Thursday, September 13, 2012

The Physics of Gymnastics- Front Handspring Vault by: A. White

One of the most basic skills for the vault in gymnastics is the front handspring. A front handspring is a front tumbling skill that begins with a hurdle step and rotates 360 degrees from feet to hands to feet again. A good handspring has to be fast, and should maintain a straight line. This technique is not only quick, but very complex.
Vault Sequence Summary
1. Accelerated run
2. Hurdle to springboard
3. Take off from board
4. Turn over from board to the horse
5. Repulsion from the horse
            The entire vaulting technique is broken up into six parts. Three parts of the technique are called “phases”, while the other three are “transfers”. A phase is period of time as well as the movement during that time. A transfer is used to mark the end of a phase, and a sudden change in direction. In vault, the three phases are the run, preflight, and post flight. The transfers are the punch, block, and landing. The attack on the springboard, also known as the punch occurs after the run. The block occurs when the hands come in contact with the vaulting table after the pre-flight. The landing occurs at the end of the vault. 
                               
Pre-flight to Take Off
            The gymnast first completes an accelerated run and then takes a hurdle step onto the spring board. Next the gymnast makes an arm circle to maximize the force it takes to turnover unto the horse, also known as a vault. The run is approximately 25 meters and represents translational motion. Gymnasts strive to have a good “punch” of the spring board because it increases both their displacement and potential energy.
Post flight
            The post flight is the takeoff from the horse. Gymnasts aim to pop off the horse and use their shoulders to achieve maximum spring from the horse. This causes their shoulders to act as springs, which increases the potential energy and allows the gymnast to perform twists and flips, or land. During this part of the technique the gymnast has rotational, kinetic, and gravitational potential changes. When a gymnast flies into the air their hips are able to trace a parabolic path characteristic of projectile motion. The gymnast’s velocity is directed upwards when she leaves the horse, which is initial velocity. However, gravity on the gymnast caused by downward acceleration causes her height to decrease and allows her to land. During the post flight the goal of a gymnast is to achieve maximum height and horizontal distance traveled. This can be achieved if one changes the angle with which the initial velocity is directed or at which the gymnast leaves the horse with.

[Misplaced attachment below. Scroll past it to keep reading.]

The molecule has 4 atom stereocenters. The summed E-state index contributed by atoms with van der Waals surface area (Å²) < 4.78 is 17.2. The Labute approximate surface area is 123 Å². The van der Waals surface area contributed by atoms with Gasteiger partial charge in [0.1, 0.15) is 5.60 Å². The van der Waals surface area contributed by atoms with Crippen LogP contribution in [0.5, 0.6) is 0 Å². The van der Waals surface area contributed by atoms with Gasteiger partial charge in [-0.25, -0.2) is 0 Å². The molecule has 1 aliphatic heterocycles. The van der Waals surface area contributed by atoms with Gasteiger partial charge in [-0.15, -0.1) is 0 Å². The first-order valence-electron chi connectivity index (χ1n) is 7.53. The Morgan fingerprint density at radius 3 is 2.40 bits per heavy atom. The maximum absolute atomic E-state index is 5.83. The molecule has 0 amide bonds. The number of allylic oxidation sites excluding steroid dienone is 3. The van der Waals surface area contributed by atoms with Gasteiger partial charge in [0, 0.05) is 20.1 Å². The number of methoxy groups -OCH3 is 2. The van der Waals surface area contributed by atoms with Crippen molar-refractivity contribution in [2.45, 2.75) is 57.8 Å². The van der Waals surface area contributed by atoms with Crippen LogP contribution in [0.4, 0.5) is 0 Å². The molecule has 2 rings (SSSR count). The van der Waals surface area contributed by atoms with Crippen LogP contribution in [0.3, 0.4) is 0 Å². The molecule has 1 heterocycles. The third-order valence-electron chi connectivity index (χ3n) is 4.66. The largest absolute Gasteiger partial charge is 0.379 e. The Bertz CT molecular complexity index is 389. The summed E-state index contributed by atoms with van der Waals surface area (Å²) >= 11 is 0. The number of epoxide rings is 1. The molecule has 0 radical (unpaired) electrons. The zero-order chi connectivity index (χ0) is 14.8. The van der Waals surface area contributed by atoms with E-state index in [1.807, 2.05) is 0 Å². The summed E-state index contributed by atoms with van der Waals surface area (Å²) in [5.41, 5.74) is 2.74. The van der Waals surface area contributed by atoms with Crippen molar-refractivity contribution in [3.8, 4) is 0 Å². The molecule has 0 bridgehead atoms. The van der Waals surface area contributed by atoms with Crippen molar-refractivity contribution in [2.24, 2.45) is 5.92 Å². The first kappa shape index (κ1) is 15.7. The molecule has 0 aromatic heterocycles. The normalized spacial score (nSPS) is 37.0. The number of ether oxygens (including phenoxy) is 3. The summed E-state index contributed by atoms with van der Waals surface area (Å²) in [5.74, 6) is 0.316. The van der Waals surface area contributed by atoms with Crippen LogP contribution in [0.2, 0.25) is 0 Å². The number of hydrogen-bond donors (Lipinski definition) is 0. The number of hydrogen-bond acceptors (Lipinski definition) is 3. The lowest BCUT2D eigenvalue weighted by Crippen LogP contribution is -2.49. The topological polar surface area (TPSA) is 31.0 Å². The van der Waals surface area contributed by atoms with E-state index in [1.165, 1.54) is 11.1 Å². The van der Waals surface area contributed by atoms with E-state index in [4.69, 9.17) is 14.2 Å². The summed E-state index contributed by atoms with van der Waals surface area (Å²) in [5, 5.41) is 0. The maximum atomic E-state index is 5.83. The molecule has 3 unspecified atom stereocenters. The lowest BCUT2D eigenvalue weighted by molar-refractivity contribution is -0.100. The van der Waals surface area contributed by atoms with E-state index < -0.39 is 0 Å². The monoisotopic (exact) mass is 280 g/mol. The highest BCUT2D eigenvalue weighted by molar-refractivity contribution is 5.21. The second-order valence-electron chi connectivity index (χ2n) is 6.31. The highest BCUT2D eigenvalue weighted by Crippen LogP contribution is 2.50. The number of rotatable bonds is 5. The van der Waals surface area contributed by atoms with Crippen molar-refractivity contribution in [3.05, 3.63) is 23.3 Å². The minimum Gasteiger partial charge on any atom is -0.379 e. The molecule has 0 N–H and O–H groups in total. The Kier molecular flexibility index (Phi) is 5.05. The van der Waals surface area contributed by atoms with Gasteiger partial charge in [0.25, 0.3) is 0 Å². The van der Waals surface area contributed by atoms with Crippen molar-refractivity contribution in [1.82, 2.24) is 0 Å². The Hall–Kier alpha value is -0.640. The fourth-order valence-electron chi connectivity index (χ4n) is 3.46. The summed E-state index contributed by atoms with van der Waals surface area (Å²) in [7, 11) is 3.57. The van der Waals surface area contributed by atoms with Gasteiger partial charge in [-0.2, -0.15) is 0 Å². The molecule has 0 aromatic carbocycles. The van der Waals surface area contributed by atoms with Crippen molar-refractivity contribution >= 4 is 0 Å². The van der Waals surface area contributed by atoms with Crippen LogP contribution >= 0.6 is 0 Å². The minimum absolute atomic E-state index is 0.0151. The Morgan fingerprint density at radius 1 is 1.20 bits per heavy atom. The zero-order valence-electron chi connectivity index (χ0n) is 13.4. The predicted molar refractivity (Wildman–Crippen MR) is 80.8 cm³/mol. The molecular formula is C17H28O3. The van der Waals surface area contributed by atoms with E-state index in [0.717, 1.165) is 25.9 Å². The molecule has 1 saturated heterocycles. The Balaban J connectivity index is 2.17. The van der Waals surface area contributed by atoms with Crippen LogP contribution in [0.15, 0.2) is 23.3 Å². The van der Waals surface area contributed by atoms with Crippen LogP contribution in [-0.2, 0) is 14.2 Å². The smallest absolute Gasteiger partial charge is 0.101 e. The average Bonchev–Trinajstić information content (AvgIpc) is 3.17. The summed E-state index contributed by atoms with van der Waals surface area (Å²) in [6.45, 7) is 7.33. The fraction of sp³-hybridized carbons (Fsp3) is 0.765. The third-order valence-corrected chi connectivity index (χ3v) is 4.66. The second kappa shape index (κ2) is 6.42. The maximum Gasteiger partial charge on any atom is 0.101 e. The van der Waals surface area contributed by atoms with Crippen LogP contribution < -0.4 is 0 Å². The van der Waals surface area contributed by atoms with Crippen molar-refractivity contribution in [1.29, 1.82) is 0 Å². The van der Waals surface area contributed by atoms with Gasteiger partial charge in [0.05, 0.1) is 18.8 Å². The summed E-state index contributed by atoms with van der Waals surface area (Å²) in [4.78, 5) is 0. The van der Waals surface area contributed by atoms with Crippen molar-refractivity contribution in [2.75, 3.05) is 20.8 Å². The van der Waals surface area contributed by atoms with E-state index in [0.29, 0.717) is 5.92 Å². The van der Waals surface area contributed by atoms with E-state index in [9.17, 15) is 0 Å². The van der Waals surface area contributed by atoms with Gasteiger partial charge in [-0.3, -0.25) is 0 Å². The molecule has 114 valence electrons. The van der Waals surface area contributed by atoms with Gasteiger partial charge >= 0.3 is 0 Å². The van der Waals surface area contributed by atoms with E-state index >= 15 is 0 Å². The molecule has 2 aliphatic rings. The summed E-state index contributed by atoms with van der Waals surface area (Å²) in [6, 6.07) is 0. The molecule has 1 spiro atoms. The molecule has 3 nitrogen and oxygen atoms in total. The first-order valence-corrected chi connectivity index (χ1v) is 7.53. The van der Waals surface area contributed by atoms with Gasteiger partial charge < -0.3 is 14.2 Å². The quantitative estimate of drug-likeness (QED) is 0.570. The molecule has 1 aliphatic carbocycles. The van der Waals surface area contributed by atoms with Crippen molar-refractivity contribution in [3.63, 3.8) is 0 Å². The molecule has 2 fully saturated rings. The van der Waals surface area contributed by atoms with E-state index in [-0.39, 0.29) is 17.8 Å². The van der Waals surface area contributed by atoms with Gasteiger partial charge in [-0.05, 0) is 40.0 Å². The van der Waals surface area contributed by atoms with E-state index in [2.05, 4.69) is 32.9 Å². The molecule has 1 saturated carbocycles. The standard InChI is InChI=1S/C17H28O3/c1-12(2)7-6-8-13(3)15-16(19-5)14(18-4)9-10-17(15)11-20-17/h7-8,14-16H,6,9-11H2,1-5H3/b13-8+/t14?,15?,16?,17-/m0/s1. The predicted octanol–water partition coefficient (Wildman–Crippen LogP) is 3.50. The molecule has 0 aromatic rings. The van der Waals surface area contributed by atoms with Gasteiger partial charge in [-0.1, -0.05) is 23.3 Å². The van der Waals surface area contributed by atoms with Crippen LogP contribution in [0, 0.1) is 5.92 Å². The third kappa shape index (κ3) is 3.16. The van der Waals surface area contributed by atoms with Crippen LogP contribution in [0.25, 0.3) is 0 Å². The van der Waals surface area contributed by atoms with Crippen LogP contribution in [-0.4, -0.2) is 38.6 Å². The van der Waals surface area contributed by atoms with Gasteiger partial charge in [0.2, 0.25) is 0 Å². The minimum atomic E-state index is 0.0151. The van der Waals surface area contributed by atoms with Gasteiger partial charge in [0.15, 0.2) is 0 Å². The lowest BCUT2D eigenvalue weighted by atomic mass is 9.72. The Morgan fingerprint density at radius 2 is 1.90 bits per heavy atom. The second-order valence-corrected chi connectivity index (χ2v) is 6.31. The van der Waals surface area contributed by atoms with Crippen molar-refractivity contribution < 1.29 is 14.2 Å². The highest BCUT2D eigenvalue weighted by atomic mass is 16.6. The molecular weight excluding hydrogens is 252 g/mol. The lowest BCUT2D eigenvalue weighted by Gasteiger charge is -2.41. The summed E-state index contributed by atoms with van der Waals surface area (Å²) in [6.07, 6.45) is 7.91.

(Diagram- A represents the springboard’s compression. B-D are phases of take-off.)
Works Cited
Bakalar, Brian. "The Front Handspring." Gymnastics Revolution. N.p., n.d. Web. 12 Sept. 2012. <http://www.gymnasticsrevolution.com/Parents%2023-2.html>.
"The Front Handspring Vault." Gymnast Corner | The Physics of Gymnastics. N.p., n.d. Web. 12 Sept. 2012. <http://www.brightchen.com/gymnastcorner/physics/handspring.htm>.

9 comments:

  1. It's interesting to know all the steps behind gymnastics. Many people often overlook all the factors involved with the sport. The physics behind it is also impressive. Although I'm pretty sure they gymnasts themselves don't go into the physics of their sport, it's cool to look at it from a different perspective.

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  2. I think this is very interesting. My sisters used to take gymnastics, so I was a little familiar with the terms, but it is unique to look at through a physics eye so to speak. Is it easier to twist and turn at a faster acceleration and higher jump?

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  3. Although I took gymnastics for several years, I do not remember much about it. Thanks Amanda for jogging my memory! I liked how you broke everything and made it very easy to understand. Good job!

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  4. After watching the olympics this is a very interesting topic to look at. When looking at the gymnast and all the stunts they perform its cool to look at what happens in terms of physics.

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  5. I found this post very interesting mainly because I enjoy watching gymnastics. I use to take gymnastics for a while but I never knew that physics could be involved with each move. Reading this makes me wish I would've stuck with gymnastics and not quit.

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  6. Patrick- Yes, the faster and higher the technique is performed, the easier it is to follow through with tricks. The run, or first phase of the technique is also required to have a fast and powerful acceleration by judges. Judges also expect their flight, or jump to be high; this is necessary for proper form.

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  7. I thought this was very interesting, my sister does gymnastics and I often overlook how hard everything is when you gain all your power and momentum in one action that has to carry you throughout the rest of a short, complex, period of motion.

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  8. It is simply amazing how many physical forces occur during an interval of about 6 seconds. It causes one to have huge respect for gymnasts and all of the work they put into their routines.

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  9. I think this too was an intriguing post because you broke it up into several parts, making it easy to understand. I never looked at the physics aspect of gymnastics which is what make this article so interesting.

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